England continued their annus mirabilis at the weekend with an extraordinary success in the under 17 World Cup.
Steve Cooper’s charges exacted revenge upon Spain in the final in Kolkata, coming from two goals down to register a thrilling and fully-deserved win over the side whom they lost to in the final of the European Champions in the summer – all coming down to a nail-biting penalty shootout.
How will the U17 England squad fare in the 2022 World Cup? We asked Dan Roebuck, football betting expert, for his thoughts on the next generation…
The victory in India completed a year that saw England representative teams at under 17, under 19, under 20 and under 21 level claim three titles. They may have lost in the final of one and the semi-finals of another – but and it is worth pointing out that those defeats were both by penalties.
In 34 games across six finals tournaments England were unbeaten in 90 minutes.
To say the Three Lions junior teams are the envy of the world is something I thought I’d never write, but it is without question true.
It is the under 17 age group that has got most pundits purring and pondering whether this group are primed for future world domination.
And that’s not to take anything anyway from the under 20s who claimed the world title in Korea in the summer – although it’s fair to say they were perhaps fortunate to beat Venezuela in the final – or the under 19s who were successful in the Euros in Georgia in July defeating Portugal in the final.
Opportunity knocks for Brewster and company
The spotlight is shining brightly on those that made the headlines in India, with Rhian Brewster and Phil Foden the two players grabbing most of the plaudits.
Brewster, who swapped Chelsea for Liverpool at 15, ended up as the Golden Boot winner, thanks to netting eight times (including two hattricks), while Manchester City’s Foden was awarded the coveted Gold Ball for the best player in the tournament.
Both were deserved winners, but for every Cesc Fabregas – who claimed both honours in the 2003 renewal – there are also the likes of Sani Emanuel, who was voted best player in the subsequent running but whose career has sunk without a trace.
Brewster might be flavour of the month but he failed to shine in two UEFA Youth League fixtures this season.
And, with Welsh wonder kid Ben Woodburn – already a first team scorer for Liverpool – and Dominic Solanke – who starred for the under 20s in Korea – ahead of him in the Anfield pecking order, it appears his route to Premier League participation is particularly difficult.
Foden is talked up by Pep Guardiola, and the City coach did play the midfielder in pre-season fixtures against Manchester United and Real Madrid.
However, given the Spaniard’s propensity to buy big and take few chances with younger players – at least so far in his time at the Etihad – Foden is another who might have to bide his time to get a top flight run out in a meaningful fixture.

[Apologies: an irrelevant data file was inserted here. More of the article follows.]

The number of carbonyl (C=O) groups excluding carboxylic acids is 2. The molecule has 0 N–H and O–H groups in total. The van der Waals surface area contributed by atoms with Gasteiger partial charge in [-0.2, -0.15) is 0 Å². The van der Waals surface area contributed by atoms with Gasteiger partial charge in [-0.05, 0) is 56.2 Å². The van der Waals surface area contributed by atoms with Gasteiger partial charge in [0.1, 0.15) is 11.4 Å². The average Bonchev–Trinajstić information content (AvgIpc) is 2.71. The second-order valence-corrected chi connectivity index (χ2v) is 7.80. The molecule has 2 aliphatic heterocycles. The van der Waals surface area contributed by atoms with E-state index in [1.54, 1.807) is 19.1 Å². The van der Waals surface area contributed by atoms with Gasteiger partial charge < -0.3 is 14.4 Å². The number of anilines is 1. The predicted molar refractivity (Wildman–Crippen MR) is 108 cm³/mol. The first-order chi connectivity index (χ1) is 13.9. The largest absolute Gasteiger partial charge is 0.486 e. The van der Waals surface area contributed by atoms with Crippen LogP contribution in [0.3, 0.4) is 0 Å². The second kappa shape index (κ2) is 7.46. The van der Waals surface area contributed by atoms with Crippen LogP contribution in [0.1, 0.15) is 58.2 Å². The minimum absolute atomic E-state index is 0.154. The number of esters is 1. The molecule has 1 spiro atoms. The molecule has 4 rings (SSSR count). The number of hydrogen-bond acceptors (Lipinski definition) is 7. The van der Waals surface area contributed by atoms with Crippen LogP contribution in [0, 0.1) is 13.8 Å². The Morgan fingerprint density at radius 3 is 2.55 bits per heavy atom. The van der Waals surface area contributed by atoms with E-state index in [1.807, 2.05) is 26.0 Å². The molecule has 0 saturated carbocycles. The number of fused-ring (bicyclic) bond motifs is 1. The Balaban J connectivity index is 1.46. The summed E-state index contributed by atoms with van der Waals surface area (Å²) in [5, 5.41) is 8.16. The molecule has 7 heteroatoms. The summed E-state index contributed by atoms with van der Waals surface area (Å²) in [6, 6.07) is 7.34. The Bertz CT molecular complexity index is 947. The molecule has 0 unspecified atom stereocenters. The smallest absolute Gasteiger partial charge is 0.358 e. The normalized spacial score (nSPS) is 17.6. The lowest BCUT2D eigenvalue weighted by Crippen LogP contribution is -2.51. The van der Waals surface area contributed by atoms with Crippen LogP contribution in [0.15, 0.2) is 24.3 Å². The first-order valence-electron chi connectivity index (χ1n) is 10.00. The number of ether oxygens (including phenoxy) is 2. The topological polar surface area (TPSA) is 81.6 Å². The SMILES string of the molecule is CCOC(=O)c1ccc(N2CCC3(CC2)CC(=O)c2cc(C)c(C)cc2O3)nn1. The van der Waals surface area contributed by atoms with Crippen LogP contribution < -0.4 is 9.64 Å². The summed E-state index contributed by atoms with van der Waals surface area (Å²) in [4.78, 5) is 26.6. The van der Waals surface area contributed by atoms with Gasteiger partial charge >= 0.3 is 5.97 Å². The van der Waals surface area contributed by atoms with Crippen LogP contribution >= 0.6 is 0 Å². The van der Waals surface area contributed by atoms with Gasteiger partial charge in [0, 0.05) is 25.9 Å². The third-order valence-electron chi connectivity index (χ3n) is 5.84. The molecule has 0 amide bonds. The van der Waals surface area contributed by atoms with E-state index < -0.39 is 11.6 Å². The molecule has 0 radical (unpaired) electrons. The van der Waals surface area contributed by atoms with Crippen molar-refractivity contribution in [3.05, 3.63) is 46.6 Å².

The same can be said of the Chelsea contingent which included the exceptionally talented Callum Hudson Odoi – one of 19 players who hone their talents at Cobham.
Chelsea have been the dominant force in youth football in England in recent years, twice winning the UEFA Youth league and enjoying success in the FA Youth Cup six times in the last eight years.
Fast-track finishing schools
So, will that mean that some of the class of 2017 will follow in the footsteps of Jadon Sancho, who left Manchester City for Borussia Dortmund in the summer in search of clearer progression to first team football?
Sancho played the group games in India before being recalled by his Bundesliga club, making his top division debut as a substitute in a 2-2 away draw at Eintracht Frankfurt.
I’m sure he was gutted to miss out playing in the knockout stages in India, but there is no doubt that Brewster, Foden et al will be tallying up how many minutes Sancho gets for Dortmund.
The other route to the top might be the one Ryan and Steven Sessegnon have embarked on.
Steven played in India and made his debut for the Fulham first team in the Carabao Cup this season, while twin brother Ryan starred for the under 19s in Georgia – scoring twice in the 4-1 group stage win over Germany.
Ryan has already racked up 39 Championship appearances for Slavisa Jokanovic’s team and the opportunities seem to be much more forthcoming at a club like Fulham.
Which brings us to the wider question of whether the next generation will be good enough to lift a World Cup at senior level.
Age group football is notoriously difficult to measure. Players who are best in class at 17, can falter for any manner of reasons by the time they are 21, 25 or 28.
But what should give England and their fans an awful lot of hope is the amount of levels their team is successful at.
If just two from each age group fulfil their potential then surely England will have enough talent to be competitive at the business end of major tournaments. The fact that they are likely to come up against the same players from the same countries should give them the confidence that they can come out on top.